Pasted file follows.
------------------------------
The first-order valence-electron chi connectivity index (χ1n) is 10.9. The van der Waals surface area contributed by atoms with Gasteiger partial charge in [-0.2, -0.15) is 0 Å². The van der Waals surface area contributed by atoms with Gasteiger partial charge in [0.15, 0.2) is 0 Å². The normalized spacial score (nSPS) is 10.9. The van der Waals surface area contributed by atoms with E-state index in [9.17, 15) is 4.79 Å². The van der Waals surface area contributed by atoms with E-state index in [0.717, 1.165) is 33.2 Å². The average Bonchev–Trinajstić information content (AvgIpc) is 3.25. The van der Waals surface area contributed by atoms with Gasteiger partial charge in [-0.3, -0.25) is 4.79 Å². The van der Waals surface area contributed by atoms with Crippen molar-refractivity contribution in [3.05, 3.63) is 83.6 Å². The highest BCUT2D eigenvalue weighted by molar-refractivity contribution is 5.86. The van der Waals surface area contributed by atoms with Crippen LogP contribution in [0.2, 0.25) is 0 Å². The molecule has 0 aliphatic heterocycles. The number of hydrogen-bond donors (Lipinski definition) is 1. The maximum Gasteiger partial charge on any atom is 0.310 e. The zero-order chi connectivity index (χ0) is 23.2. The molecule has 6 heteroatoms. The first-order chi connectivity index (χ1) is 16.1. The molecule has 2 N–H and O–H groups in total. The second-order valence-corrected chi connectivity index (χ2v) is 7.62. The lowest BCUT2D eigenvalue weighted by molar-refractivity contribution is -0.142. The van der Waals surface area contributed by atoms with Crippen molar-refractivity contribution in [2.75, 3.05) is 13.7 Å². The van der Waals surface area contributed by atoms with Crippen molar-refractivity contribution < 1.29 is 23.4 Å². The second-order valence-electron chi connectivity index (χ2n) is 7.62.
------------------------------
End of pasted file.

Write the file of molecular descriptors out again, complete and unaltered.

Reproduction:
The first-order valence-electron chi connectivity index (χ1n) is 10.9. The van der Waals surface area contributed by atoms with Gasteiger partial charge in [-0.2, -0.15) is 0 Å². The van der Waals surface area contributed by atoms with Gasteiger partial charge in [0.15, 0.2) is 0 Å². The normalized spacial score (nSPS) is 10.9. The van der Waals surface area contributed by atoms with E-state index in [9.17, 15) is 4.79 Å². The van der Waals surface area contributed by atoms with E-state index in [0.717, 1.165) is 33.2 Å². The average Bonchev–Trinajstić information content (AvgIpc) is 3.25. The van der Waals surface area contributed by atoms with Gasteiger partial charge in [-0.3, -0.25) is 4.79 Å². The van der Waals surface area contributed by atoms with Crippen molar-refractivity contribution in [3.05, 3.63) is 83.6 Å². The highest BCUT2D eigenvalue weighted by molar-refractivity contribution is 5.86. The van der Waals surface area contributed by atoms with Crippen LogP contribution in [0.2, 0.25) is 0 Å². The molecule has 0 aliphatic heterocycles. The number of hydrogen-bond donors (Lipinski definition) is 1. The maximum Gasteiger partial charge on any atom is 0.310 e. The zero-order chi connectivity index (χ0) is 23.2. The molecule has 6 heteroatoms. The first-order chi connectivity index (χ1) is 16.1. The molecule has 2 N–H and O–H groups in total. The second-order valence-corrected chi connectivity index (χ2v) is 7.62. The lowest BCUT2D eigenvalue weighted by molar-refractivity contribution is -0.142. The van der Waals surface area contributed by atoms with Crippen molar-refractivity contribution in [2.75, 3.05) is 13.7 Å². The van der Waals surface area contributed by atoms with Crippen molar-refractivity contribution < 1.29 is 23.4 Å². The second-order valence-electron chi connectivity index (χ2n) is 7.62.